When you call an ambulance, you want it to arrive in a timely fashion. Similarly, if you have a contract award to protect against a bid protest, you had better intervene in the protest in a timely fashion. That’s what one ambulance company recently learned the hard way.
First, some bid protest basics: A disappointed offeror has the right to file a bid protest to the agency conducting the procurement, the Government Accountability Office (“GAO”) or the U.S. Court of Federal Claims (“COFC”). In the latter two forums, the offeror that won the contract has the right to intervene to argue that the award was properly made. Generally speaking, such an intervenor will be treated by GAO or the court, as the case may be, as an equal party in the protest proceedings. But, that’s only if the awardee actually intervenes.
In Excelsior Ambulance Service, Inc. v. United States (COFC No. 15-189C), Excelsior successfully protested the award of a contract by the United States Department of Veterans Affairs (“VA”) to LMC Med Transportation, LLC (“LMC”). LMC did not intervene in that protest until after the COFC had issued a decision in favor of Excelsior, which included ordering the VA to terminate LMC’s contract. Then, LMC moved for leave to intervene in the protest for the purpose of appealing the merits of the court’s decision in Excelsior’s favor.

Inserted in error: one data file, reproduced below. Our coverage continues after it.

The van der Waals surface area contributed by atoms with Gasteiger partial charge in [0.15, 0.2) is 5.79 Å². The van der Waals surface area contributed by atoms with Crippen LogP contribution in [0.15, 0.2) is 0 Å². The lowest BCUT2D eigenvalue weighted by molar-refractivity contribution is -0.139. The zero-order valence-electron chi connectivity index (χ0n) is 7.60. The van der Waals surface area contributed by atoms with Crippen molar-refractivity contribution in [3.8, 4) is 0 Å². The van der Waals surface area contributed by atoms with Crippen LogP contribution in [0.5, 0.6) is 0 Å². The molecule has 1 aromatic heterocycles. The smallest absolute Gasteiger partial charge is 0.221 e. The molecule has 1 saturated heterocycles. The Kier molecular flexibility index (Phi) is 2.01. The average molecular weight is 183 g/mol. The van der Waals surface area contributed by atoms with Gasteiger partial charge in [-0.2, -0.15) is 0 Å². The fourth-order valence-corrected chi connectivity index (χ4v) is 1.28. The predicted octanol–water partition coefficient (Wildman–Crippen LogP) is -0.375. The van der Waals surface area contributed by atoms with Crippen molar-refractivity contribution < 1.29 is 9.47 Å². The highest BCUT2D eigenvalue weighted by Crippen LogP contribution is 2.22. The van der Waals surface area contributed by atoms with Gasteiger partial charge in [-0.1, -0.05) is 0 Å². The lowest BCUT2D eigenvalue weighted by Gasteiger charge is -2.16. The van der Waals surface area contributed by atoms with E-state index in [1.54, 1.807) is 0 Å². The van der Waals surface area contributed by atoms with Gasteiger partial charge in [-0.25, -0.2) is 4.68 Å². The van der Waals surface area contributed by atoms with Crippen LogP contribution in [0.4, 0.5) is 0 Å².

The court denied LMC’s motion, stating in part:
It is apparent that LMC deliberately decided not to intervene in this protest…As a result, it assumed the risk that defendant [the Government] might not adequately represent its interests. LMC realized that it made the wrong decision when it read the court’s December 4, 2015 Opinion and Order, and is now, after judgment has issued, attempting to avoid the consequences of that decision. However, as explained above, none of the factors that the court must consider with respect to the timeliness of LMC’s motion weighs in favor of allowing LMC to intervene. Consequently, after considering all of the relevant circumstances, the court DENIES LMC’s motion for leave to intervene as untimely.
So, if you win a contract and your competitor files a protest, you probably do not want to sit on your rights. It might be a good idea to call your Government contracts lawyer ASAP and file proper papers to intervene.
For a copy of the Decision in the Excelsior case, click here.